North Africa's allure
The North Africa IT market is this year expected to attract more investments from global technology vendors, regional distributors and solution providers. However, uncertainty in some countries has cast doubt on the long term charm of the IT industry in the the Maghreb region
With stability returning to some countries that were affected by the Arab Spring of 2011, the IT sector in North Africa is looking for a fresh start.
Despite the challenges in Libya, Egypt and Tunisia, the region has not only continues to attract interest from IT players from the Middle East and beyond, it has steadily been rolling out ambitious projects in IT, smart cities, telecoms and mobility sector.
This it seems has led to many to look at the region in a positive light given the large youthful population residing in North Africa.
And although the Arab Spring did dent the short-term economic growth outlook for the region, IDC said the market expanded 3.8% in the third quarter of 2014 to $522.9m, with much of the growth spurred by infrastructure deals within the oil and gas, telecoms and government verticals.
IDC expects to see an increase of investments, with optimistic growth forecasts bringing the region up to its pre-crisis investment levels within the next couple of years. The analyst firm anticipates that next-generation integrated ICT services that utilise large-scale installed infrastructure will grow in order to meet increasing demand from businesses that prioritise quality and efficiency of services.
At Middle East and Africa level, IDC said spending on ICT products and services will cross the $270bn mark in 2015 and the IT market is expected to grow 9% year on year in 2015.
“Converged systems will gain prominence in 2015 and serve as the building blocks to software-defined environments across the MEA region in 2016 and beyond,” said Megha Kumar, research manager for software at IDC Middle East, Turkey, and Africa.
“In the Middle East, demand will be particularly strong from smart city initiatives and the implementation of large-scale transportation projects, while in Africa the lack of legacy systems will enable organisations to leapfrog to the latest converged technologies as they strive to ease the pressures of ongoing skills shortages.”
Fouad Amrani, country manager, North Africa at Ingram Micro’s Aptec, said 2015 will see North Africa witness a period of solid growth of the IT market after many difficult years due to the 2008 global financial crisis and 2010 to 2013 Arab Spring.
Amrani said an estimation of close to $10bn is the figure that is being talked about the size of the combined IT market for Algeria, Morocco and Tunisia by analysts.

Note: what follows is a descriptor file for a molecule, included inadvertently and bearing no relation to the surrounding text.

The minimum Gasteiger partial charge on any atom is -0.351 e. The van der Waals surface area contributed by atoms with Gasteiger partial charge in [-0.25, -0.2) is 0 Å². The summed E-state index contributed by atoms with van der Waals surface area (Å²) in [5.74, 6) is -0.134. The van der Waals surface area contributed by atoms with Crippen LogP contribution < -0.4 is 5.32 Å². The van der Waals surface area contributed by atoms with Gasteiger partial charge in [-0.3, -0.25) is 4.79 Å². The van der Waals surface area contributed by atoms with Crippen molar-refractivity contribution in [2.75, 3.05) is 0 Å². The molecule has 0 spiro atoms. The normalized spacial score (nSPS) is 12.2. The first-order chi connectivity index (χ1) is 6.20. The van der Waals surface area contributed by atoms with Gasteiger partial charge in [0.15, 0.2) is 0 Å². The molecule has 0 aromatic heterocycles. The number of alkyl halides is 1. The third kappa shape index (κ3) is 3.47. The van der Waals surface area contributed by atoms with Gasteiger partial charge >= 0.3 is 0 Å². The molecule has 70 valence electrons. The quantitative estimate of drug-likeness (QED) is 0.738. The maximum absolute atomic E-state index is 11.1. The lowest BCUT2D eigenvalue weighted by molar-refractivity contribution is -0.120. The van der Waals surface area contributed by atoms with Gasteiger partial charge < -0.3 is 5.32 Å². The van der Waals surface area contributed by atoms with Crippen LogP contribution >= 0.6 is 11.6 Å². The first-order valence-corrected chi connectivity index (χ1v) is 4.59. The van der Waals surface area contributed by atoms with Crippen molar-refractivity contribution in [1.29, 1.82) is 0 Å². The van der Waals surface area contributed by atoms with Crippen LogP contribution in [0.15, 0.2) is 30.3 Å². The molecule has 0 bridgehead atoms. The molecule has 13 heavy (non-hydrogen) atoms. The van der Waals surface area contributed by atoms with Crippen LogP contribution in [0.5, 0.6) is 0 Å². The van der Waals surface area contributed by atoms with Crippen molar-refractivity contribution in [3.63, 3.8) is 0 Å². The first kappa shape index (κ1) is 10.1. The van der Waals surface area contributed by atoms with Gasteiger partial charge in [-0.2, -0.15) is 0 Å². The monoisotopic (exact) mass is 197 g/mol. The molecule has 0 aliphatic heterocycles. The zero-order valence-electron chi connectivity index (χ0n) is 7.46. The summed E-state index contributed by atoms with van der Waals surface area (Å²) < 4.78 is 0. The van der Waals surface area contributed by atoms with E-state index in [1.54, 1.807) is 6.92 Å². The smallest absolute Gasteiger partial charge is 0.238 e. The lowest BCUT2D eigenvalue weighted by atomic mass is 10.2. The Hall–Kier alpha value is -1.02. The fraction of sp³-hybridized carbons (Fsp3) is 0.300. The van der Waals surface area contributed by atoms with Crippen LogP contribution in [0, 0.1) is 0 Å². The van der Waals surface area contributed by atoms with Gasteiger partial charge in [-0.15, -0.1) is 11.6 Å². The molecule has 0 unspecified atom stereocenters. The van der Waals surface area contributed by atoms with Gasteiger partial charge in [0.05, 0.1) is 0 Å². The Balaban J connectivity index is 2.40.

He added that the main influences shaping IT adoption across North Africa include: mobility solutions, 4G adoption, cloud growth and adoption, big data and IT security as organisations big and small, public, government and private move to protect their IT infrastructure from cyber-criminal activities.
Khwaja Saifuddin, senior sales director, Middle East, Africa and India at storage solutions vendor WD, said the North Africa IT market is on an upward trajectory. Saifuddin added that WD has had positive results from quarter to quarter and this looks likely to continue for the foreseeable future. “As an emerging market, WD is very excited about the business prospects of North Africa in 2015 and will continue investing in that market with the goal of driving sustainable business results,” he said.
Saifuddin said while there is a lot of market activity in the IT sector in North Africa, it’s a challenge to estimate the actual size of the market because while vendors and their appointed distributors address the market and can track their numbers, there is also a significant parallel channel that is selling to this region. “Without knowing those other numbers, it is impossible to properly estimate the size of the market. However, if you look at the sheer number of people and businesses in North Africa, it’s safe to say the size of the market is quite huge,” he said.
Franck Couet, major accounts manager for North Africa at security solutions vendor Fortinet said while the IT market in North Africa is expected to grow this year, most of that growth will depend on the political and economic stability of those countries, as most of them are holding elections in 2015. “As a result, IT projects have been slowed down or in some cases been put on standby,” he noted.
That said, Couet pointed out that government spending across the region is what will be the main driver of growth. “Most governments are investing in politics in the TIC, e-Gov,” he said. “These countries will become dominant actors and contribute to the groth of IT development in the region.”